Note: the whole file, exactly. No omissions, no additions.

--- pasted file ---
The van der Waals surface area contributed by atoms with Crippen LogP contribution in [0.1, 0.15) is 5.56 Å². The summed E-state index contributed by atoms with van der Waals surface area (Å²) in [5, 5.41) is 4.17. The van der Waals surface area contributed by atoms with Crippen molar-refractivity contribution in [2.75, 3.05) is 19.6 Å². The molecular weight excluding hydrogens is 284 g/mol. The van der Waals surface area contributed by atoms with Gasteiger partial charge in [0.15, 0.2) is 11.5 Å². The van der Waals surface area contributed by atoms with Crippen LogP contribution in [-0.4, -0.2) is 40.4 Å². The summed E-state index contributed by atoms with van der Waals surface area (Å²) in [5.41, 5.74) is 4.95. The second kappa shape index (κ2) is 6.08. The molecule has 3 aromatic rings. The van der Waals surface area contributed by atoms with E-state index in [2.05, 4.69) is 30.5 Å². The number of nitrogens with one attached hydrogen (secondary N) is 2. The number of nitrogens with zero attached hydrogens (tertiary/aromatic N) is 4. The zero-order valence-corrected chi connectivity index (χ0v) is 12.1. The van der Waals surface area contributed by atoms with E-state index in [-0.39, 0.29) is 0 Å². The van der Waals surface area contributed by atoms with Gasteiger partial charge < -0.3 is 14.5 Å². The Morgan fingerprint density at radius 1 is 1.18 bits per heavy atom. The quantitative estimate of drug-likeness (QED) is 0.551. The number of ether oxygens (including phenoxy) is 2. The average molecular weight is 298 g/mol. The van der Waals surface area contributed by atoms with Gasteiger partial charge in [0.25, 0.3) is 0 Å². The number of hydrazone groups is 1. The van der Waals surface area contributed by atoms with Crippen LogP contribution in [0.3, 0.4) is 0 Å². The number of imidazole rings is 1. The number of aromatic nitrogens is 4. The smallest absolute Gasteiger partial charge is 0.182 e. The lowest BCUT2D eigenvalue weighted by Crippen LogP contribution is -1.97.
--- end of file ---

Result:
The van der Waals surface area contributed by atoms with Crippen LogP contribution in [0.1, 0.15) is 5.56 Å². The summed E-state index contributed by atoms with van der Waals surface area (Å²) in [5, 5.41) is 4.17. The van der Waals surface area contributed by atoms with Crippen molar-refractivity contribution in [2.75, 3.05) is 19.6 Å². The molecular weight excluding hydrogens is 284 g/mol. The van der Waals surface area contributed by atoms with Gasteiger partial charge in [0.15, 0.2) is 11.5 Å². The van der Waals surface area contributed by atoms with Crippen LogP contribution in [-0.4, -0.2) is 40.4 Å². The summed E-state index contributed by atoms with van der Waals surface area (Å²) in [5.41, 5.74) is 4.95. The second kappa shape index (κ2) is 6.08. The molecule has 3 aromatic rings. The van der Waals surface area contributed by atoms with E-state index in [2.05, 4.69) is 30.5 Å². The number of nitrogens with one attached hydrogen (secondary N) is 2. The number of nitrogens with zero attached hydrogens (tertiary/aromatic N) is 4. The zero-order valence-corrected chi connectivity index (χ0v) is 12.1. The van der Waals surface area contributed by atoms with E-state index in [-0.39, 0.29) is 0 Å². The van der Waals surface area contributed by atoms with Gasteiger partial charge < -0.3 is 14.5 Å². The Morgan fingerprint density at radius 1 is 1.18 bits per heavy atom. The quantitative estimate of drug-likeness (QED) is 0.551. The number of ether oxygens (including phenoxy) is 2. The average molecular weight is 298 g/mol. The van der Waals surface area contributed by atoms with Gasteiger partial charge in [0.25, 0.3) is 0 Å². The number of hydrazone groups is 1. The van der Waals surface area contributed by atoms with Crippen LogP contribution in [0.3, 0.4) is 0 Å². The number of imidazole rings is 1. The number of aromatic nitrogens is 4. The smallest absolute Gasteiger partial charge is 0.182 e. The lowest BCUT2D eigenvalue weighted by Crippen LogP contribution is -1.97.